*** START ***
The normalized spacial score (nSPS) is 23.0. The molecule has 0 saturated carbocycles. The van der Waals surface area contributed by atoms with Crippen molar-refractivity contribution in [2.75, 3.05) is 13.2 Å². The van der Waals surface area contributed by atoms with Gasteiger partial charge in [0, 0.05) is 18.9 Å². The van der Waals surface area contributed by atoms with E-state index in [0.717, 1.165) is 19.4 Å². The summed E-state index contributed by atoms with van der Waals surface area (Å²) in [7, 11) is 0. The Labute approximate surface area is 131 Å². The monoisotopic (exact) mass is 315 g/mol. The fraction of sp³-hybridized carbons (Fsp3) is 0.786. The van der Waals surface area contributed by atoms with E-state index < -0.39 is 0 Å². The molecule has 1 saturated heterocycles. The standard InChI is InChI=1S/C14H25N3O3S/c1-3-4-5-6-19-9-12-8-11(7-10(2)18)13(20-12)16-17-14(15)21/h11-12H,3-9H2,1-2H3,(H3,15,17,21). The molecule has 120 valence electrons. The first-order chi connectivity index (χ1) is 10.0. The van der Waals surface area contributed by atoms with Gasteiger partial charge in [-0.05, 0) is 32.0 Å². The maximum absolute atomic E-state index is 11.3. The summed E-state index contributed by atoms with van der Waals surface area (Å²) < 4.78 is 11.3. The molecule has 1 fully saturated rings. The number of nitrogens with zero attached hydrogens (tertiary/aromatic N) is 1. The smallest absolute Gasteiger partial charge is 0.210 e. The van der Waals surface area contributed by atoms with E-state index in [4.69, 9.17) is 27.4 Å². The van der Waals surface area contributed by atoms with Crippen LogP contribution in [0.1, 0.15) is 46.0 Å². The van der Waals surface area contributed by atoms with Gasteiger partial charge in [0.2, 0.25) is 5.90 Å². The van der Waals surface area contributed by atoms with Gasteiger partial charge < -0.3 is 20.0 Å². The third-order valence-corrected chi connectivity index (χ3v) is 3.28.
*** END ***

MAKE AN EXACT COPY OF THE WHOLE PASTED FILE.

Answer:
The normalized spacial score (nSPS) is 23.0. The molecule has 0 saturated carbocycles. The van der Waals surface area contributed by atoms with Crippen molar-refractivity contribution in [2.75, 3.05) is 13.2 Å². The van der Waals surface area contributed by atoms with Gasteiger partial charge in [0, 0.05) is 18.9 Å². The van der Waals surface area contributed by atoms with E-state index in [0.717, 1.165) is 19.4 Å². The summed E-state index contributed by atoms with van der Waals surface area (Å²) in [7, 11) is 0. The Labute approximate surface area is 131 Å². The monoisotopic (exact) mass is 315 g/mol. The fraction of sp³-hybridized carbons (Fsp3) is 0.786. The van der Waals surface area contributed by atoms with E-state index < -0.39 is 0 Å². The molecule has 1 saturated heterocycles. The standard InChI is InChI=1S/C14H25N3O3S/c1-3-4-5-6-19-9-12-8-11(7-10(2)18)13(20-12)16-17-14(15)21/h11-12H,3-9H2,1-2H3,(H3,15,17,21). The molecule has 120 valence electrons. The first-order chi connectivity index (χ1) is 10.0. The van der Waals surface area contributed by atoms with Gasteiger partial charge in [-0.05, 0) is 32.0 Å². The maximum absolute atomic E-state index is 11.3. The summed E-state index contributed by atoms with van der Waals surface area (Å²) < 4.78 is 11.3. The molecule has 1 fully saturated rings. The number of nitrogens with zero attached hydrogens (tertiary/aromatic N) is 1. The smallest absolute Gasteiger partial charge is 0.210 e. The van der Waals surface area contributed by atoms with E-state index in [4.69, 9.17) is 27.4 Å². The van der Waals surface area contributed by atoms with Crippen LogP contribution in [0.1, 0.15) is 46.0 Å². The van der Waals surface area contributed by atoms with Gasteiger partial charge in [0.2, 0.25) is 5.90 Å². The van der Waals surface area contributed by atoms with Gasteiger partial charge < -0.3 is 20.0 Å². The third-order valence-corrected chi connectivity index (χ3v) is 3.28.